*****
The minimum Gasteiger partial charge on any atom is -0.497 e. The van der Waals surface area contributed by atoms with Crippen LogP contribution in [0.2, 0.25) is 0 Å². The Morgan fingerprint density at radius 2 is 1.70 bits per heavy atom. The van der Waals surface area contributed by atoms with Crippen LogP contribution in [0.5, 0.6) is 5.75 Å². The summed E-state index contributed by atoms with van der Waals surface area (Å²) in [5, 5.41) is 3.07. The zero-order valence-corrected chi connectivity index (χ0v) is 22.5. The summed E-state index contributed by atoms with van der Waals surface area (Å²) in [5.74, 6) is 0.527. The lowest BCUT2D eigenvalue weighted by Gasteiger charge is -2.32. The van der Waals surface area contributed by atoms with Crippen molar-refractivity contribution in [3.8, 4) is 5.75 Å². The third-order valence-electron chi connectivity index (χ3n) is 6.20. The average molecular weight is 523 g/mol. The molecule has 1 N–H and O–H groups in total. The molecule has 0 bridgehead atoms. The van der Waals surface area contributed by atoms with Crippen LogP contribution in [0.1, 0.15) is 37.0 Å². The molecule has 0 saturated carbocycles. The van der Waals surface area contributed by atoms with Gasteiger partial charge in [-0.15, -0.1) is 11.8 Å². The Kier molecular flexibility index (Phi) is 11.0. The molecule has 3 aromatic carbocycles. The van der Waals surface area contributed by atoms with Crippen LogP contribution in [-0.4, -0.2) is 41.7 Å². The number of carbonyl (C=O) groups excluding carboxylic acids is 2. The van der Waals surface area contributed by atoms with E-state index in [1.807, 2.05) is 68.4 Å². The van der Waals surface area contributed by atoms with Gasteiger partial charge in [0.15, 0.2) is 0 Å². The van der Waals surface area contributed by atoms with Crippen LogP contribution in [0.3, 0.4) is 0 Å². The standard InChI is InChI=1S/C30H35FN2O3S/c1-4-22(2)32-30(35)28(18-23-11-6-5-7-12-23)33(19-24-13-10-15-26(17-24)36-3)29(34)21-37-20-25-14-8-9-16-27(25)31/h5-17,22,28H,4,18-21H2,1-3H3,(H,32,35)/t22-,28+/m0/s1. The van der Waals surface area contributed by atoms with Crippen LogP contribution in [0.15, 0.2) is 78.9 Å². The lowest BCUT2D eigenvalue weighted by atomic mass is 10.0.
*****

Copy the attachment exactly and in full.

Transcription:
The minimum Gasteiger partial charge on any atom is -0.497 e. The van der Waals surface area contributed by atoms with Crippen LogP contribution in [0.2, 0.25) is 0 Å². The Morgan fingerprint density at radius 2 is 1.70 bits per heavy atom. The van der Waals surface area contributed by atoms with Crippen LogP contribution in [0.5, 0.6) is 5.75 Å². The summed E-state index contributed by atoms with van der Waals surface area (Å²) in [5, 5.41) is 3.07. The zero-order valence-corrected chi connectivity index (χ0v) is 22.5. The summed E-state index contributed by atoms with van der Waals surface area (Å²) in [5.74, 6) is 0.527. The lowest BCUT2D eigenvalue weighted by Gasteiger charge is -2.32. The van der Waals surface area contributed by atoms with Crippen molar-refractivity contribution in [3.8, 4) is 5.75 Å². The third-order valence-electron chi connectivity index (χ3n) is 6.20. The average molecular weight is 523 g/mol. The molecule has 1 N–H and O–H groups in total. The molecule has 0 bridgehead atoms. The van der Waals surface area contributed by atoms with Crippen LogP contribution in [0.1, 0.15) is 37.0 Å². The molecule has 0 saturated carbocycles. The van der Waals surface area contributed by atoms with Gasteiger partial charge in [-0.15, -0.1) is 11.8 Å². The Kier molecular flexibility index (Phi) is 11.0. The molecule has 3 aromatic carbocycles. The van der Waals surface area contributed by atoms with Crippen LogP contribution in [-0.4, -0.2) is 41.7 Å². The number of carbonyl (C=O) groups excluding carboxylic acids is 2. The van der Waals surface area contributed by atoms with E-state index in [1.807, 2.05) is 68.4 Å². The van der Waals surface area contributed by atoms with Gasteiger partial charge in [0.15, 0.2) is 0 Å². The van der Waals surface area contributed by atoms with Crippen LogP contribution in [0.3, 0.4) is 0 Å². The standard InChI is InChI=1S/C30H35FN2O3S/c1-4-22(2)32-30(35)28(18-23-11-6-5-7-12-23)33(19-24-13-10-15-26(17-24)36-3)29(34)21-37-20-25-14-8-9-16-27(25)31/h5-17,22,28H,4,18-21H2,1-3H3,(H,32,35)/t22-,28+/m0/s1. The van der Waals surface area contributed by atoms with Crippen LogP contribution in [0.15, 0.2) is 78.9 Å². The lowest BCUT2D eigenvalue weighted by atomic mass is 10.0.